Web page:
“The use of restraints is not treatment, it’s treatment failure,” said Howard Trachtman, director of the Boston Recovery Learning Community, and whose best friend died in restraints.
One woman’s anonymous testimony proved quite powerful when she stated through a reader that after leaving the ER on her own she was followed by police, taken back to the ER, and offered Ativan (an anti-anxiety medication). When she refused it she was injected (chemically restrained) and then transported to another hospital while in four-point restraints. She chose to remain anonymous due to fear of retribution.
This author also testified at the hearing. “I was threatened with arrest while being restrained in the ER,” she said. “It would have meant a CORI report and would have threatened my housing and everything I had going for me at that time.”
Many people expressed the sentiment that they wished there were places to go for mental healthcare that were friendlier and more welcoming. This is exactly what peer run respites are. They are voluntary options to ERs, run for peers, by peers (people with lived experience of mental illness), to provide a comfortable environment in a crisis situation. People who called to testify stated that peer run respites would save the state a considerable amount of money, as these crisis centers operate on a very low cost system. It was claimed for example, that 2-3 peer run respite beds would save the state $1 million per year. All of those who gathered spoke highly of peer services, and a representative of M-POWER, Gail Shannon, mentioned that peers “treat people like people, and not like chronically ill invalids who will never get better.”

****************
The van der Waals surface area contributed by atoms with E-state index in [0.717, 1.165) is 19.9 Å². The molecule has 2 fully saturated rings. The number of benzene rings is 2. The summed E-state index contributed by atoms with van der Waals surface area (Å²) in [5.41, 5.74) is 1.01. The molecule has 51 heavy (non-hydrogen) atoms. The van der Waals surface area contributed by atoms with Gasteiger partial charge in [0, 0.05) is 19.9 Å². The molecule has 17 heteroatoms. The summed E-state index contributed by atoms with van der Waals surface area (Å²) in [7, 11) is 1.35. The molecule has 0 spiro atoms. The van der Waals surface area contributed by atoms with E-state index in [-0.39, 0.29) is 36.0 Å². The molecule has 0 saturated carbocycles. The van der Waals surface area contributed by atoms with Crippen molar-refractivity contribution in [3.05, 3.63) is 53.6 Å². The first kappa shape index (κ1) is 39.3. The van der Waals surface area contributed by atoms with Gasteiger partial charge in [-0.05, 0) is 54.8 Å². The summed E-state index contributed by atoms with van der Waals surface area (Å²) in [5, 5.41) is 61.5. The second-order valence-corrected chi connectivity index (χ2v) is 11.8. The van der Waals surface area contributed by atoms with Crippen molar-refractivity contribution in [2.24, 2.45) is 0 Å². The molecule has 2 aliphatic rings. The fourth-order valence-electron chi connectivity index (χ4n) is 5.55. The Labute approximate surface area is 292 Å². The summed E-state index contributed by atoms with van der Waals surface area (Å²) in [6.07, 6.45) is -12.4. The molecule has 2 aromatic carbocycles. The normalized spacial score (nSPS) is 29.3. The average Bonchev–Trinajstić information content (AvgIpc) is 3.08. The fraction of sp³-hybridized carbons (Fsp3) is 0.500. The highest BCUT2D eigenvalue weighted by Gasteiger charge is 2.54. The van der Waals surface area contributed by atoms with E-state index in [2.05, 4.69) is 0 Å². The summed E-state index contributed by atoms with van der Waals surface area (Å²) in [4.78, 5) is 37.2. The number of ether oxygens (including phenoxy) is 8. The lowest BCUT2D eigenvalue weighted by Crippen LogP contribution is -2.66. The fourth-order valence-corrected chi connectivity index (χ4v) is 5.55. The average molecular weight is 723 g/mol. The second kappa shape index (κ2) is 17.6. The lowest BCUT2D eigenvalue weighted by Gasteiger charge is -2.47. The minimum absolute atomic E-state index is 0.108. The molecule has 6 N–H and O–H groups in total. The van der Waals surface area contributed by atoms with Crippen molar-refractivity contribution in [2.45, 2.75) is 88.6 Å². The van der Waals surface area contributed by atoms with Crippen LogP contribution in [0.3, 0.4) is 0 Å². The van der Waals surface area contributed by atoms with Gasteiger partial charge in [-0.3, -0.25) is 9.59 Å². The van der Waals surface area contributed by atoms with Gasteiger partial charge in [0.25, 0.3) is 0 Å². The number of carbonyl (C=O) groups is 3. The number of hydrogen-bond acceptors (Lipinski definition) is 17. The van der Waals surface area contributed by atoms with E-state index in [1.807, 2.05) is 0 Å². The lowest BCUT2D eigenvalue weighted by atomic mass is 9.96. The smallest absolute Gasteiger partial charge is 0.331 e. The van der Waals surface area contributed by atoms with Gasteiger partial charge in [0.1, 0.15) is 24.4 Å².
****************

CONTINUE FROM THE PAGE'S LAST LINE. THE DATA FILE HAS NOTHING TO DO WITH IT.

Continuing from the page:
One woman, Emily Russell, recounted her story of how she became homeless but eventually found her way off the streets and out of ERs with the help of doctors and peer support.
Mr. Dosick quoted the words of the artist/songwriter Patrick Smith: “Those who have suffered understand suffering, thereby extending their hand.”
You too can extend your hand by calling upon your representative to show your favor of these bills. To find your local representative, visit www.wheredoivotema.com.
5 Fundamental Rights
1. Right to access to a telephone in private
2. Right to send and receive uncensored mail
3. Right to a humane physical and psychological environment
4. Right to visitors of one’s own choosing, in private
5. Right to receive or refuse visits from one’s own attorney, physician, psychologist, social worker or clergy member at any reasonable time.